In their suit against Donald Fewer of Colts Neck, Gooch and his partners claim damages of $220 million as a result of a drop in the price of GFI Group shares when news of the mass exodus hit the street.
From the Press:
The lawsuit, filed in Superior Court in Monmouth County, said Fewer joined GFI as head of the credit derivatives trading desk in 1996 and was made a senior managing director in 2000, entitling him to millions worth of stock options.
But in January 2005, after GFI went public, the company named another partner, Colin Heffron, president, and Fewer became resentful, the lawsuit contends.
The lawsuit said Fewer began to plot to damage the credit derivative business by working behind the scenes with Tradition, a New York brokerage firm, which, until then, hadn’t had much success developing a credit derivative desk.
In one case, Fewer negotiated and offered a high-performing broker a job at Tradition, which included a multi-million dollar compensation package. And Fewer’s Blackberry showed he had sent hundreds of text messages to Tradition’s CEO Emil Assentato, the lawsuit said.
On April 14, Fewer resigned from GFI. And on April 18, more than 20 credit brokers failed to report to work at GFI, according to the lawsuit.
“Fewer’s departure was part of a concerted effort by one of its competitors to raid GFI’s highly successful North American credit product brokerage business by hiring members of GFI’s New York credit brokerage staff,” the company said in an April 18 news release.
GFI’s stock that day fell from $15.65 to $11.93, or 24 percent, and it hasn’t recovered. The drop cost Gooch and his partners $220 million, according to the lawsuit.
At the time of the exodus, GFI issued a press release making its displeasure known. It said, in part:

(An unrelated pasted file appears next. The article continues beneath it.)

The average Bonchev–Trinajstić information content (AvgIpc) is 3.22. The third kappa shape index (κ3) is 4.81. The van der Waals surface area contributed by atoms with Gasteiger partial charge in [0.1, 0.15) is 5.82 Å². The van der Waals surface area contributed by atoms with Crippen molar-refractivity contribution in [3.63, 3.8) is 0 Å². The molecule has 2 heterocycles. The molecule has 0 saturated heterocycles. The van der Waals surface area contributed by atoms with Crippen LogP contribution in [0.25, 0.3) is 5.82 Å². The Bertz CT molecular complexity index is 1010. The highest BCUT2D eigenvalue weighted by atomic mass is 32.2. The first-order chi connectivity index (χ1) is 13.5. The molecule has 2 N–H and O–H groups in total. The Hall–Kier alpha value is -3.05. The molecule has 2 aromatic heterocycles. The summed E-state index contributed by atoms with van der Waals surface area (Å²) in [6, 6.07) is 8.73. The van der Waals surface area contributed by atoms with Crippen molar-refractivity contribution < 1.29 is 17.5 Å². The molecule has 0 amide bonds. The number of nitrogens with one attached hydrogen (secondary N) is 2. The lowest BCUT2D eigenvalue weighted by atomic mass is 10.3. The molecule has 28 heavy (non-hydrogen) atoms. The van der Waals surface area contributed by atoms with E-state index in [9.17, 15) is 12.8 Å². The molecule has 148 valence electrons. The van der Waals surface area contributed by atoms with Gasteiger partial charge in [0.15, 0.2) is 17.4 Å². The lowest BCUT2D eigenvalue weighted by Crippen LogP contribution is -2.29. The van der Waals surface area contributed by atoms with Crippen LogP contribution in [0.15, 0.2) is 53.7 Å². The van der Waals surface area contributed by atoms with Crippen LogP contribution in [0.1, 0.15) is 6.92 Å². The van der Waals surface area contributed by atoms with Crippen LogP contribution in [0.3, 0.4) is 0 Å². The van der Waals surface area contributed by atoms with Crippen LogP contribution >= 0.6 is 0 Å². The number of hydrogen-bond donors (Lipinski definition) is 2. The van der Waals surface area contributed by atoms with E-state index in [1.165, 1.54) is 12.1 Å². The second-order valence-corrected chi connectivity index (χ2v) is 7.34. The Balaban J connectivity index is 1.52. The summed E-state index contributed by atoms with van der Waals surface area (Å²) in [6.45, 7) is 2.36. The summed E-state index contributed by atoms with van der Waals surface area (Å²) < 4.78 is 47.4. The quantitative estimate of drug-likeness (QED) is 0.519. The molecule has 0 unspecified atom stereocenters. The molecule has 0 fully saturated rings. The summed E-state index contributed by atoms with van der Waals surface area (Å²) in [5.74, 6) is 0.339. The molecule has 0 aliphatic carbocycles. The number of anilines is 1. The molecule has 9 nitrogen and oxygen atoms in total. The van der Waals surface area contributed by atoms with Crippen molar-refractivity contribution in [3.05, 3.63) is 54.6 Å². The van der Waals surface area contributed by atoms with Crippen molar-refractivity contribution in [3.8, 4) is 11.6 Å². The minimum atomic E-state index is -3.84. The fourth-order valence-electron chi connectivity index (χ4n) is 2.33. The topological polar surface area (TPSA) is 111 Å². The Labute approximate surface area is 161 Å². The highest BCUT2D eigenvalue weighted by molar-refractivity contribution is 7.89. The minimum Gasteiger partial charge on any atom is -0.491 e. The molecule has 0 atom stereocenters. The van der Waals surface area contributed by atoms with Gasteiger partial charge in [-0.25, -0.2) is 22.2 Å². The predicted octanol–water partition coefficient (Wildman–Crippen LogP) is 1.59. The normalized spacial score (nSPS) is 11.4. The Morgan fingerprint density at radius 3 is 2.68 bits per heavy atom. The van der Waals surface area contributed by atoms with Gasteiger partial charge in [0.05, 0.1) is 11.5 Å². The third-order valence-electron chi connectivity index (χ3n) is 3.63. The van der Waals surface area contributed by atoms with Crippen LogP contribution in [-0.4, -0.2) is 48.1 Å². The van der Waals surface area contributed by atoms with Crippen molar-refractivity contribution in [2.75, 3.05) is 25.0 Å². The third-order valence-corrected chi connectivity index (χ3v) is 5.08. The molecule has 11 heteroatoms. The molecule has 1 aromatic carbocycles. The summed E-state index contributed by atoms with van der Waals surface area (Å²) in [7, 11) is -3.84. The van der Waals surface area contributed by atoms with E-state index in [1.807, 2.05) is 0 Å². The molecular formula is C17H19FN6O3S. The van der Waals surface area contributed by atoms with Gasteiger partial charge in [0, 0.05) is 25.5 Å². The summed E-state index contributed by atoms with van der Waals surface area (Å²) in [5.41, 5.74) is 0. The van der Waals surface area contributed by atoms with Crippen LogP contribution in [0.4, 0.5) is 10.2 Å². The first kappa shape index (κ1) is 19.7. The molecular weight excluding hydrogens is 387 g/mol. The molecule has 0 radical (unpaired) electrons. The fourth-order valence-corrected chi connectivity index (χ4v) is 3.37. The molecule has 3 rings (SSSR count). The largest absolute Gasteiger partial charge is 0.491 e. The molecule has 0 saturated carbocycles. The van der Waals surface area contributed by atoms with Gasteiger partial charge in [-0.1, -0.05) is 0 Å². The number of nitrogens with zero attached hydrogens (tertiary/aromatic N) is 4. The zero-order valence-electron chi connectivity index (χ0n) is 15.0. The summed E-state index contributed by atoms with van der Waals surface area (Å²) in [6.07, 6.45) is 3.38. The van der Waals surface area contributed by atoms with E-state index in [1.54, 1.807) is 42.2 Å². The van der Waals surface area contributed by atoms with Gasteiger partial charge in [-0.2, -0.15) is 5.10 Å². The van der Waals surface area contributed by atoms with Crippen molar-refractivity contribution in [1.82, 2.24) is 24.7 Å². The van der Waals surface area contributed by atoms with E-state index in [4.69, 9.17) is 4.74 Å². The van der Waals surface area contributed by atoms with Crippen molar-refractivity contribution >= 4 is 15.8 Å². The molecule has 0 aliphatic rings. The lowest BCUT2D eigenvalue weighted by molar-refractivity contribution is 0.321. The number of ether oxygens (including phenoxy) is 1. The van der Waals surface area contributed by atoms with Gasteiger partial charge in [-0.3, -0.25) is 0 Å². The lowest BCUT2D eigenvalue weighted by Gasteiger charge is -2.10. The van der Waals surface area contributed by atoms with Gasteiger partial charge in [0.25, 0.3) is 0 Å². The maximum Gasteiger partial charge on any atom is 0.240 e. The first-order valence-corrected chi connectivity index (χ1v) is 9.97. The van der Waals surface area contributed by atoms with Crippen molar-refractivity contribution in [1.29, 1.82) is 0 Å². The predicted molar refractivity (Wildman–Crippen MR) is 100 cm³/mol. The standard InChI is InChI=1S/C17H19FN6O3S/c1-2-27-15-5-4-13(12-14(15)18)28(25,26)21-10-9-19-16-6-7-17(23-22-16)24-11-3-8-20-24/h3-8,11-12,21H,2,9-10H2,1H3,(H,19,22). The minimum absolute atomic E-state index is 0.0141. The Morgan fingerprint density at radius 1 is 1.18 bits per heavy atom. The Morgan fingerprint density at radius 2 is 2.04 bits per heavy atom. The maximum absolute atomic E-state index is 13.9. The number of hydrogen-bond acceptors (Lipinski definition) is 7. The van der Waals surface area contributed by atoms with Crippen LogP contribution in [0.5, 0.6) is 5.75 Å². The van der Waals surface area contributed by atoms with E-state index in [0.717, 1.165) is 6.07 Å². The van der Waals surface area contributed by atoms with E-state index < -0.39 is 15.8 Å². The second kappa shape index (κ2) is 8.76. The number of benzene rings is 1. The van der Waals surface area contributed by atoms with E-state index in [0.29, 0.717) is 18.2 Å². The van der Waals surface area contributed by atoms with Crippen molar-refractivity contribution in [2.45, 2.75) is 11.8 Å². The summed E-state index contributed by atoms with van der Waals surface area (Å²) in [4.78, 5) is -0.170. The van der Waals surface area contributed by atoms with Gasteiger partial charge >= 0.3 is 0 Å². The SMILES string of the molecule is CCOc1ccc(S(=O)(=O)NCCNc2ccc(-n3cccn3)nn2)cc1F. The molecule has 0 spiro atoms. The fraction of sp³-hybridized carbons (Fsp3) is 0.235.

GFI believes that Mr. Fewer’s departure is part of a concerted effort by one of its competitors to raid GFI’s highly successful North American credit product brokerage business by hiring members of GFI’s New York credit brokerage staff. GFI believes that approximately two dozen of its North American credit brokers may be in the process of defecting to its competitor, notwithstanding contractually binding obligations on Mr. Fewer and others against unlawful competition and soliciting employees. GFI believes that for the fiscal year ended December 31, 2007 these brokers contributed approximately $50m of GFI’s $970m in global revenue.
GFI intends to respond aggressively to this situation while continuing to provide effective service to clients in North America for credit products. GFI will defend its contractual and legal rights against unfair competition to the full extent of the law.
There’s no mention, however, of the lawsuit on the company’s website, and the Press story does not name the firm itself as a party to the suit.
Gooch and his wife, Diane, own the Two River Times, published in Red Bank, and have been involved in a long-running property spat with their next door neighbors, Heisman Trophy winner Pete Dawkins and his wife, Judith.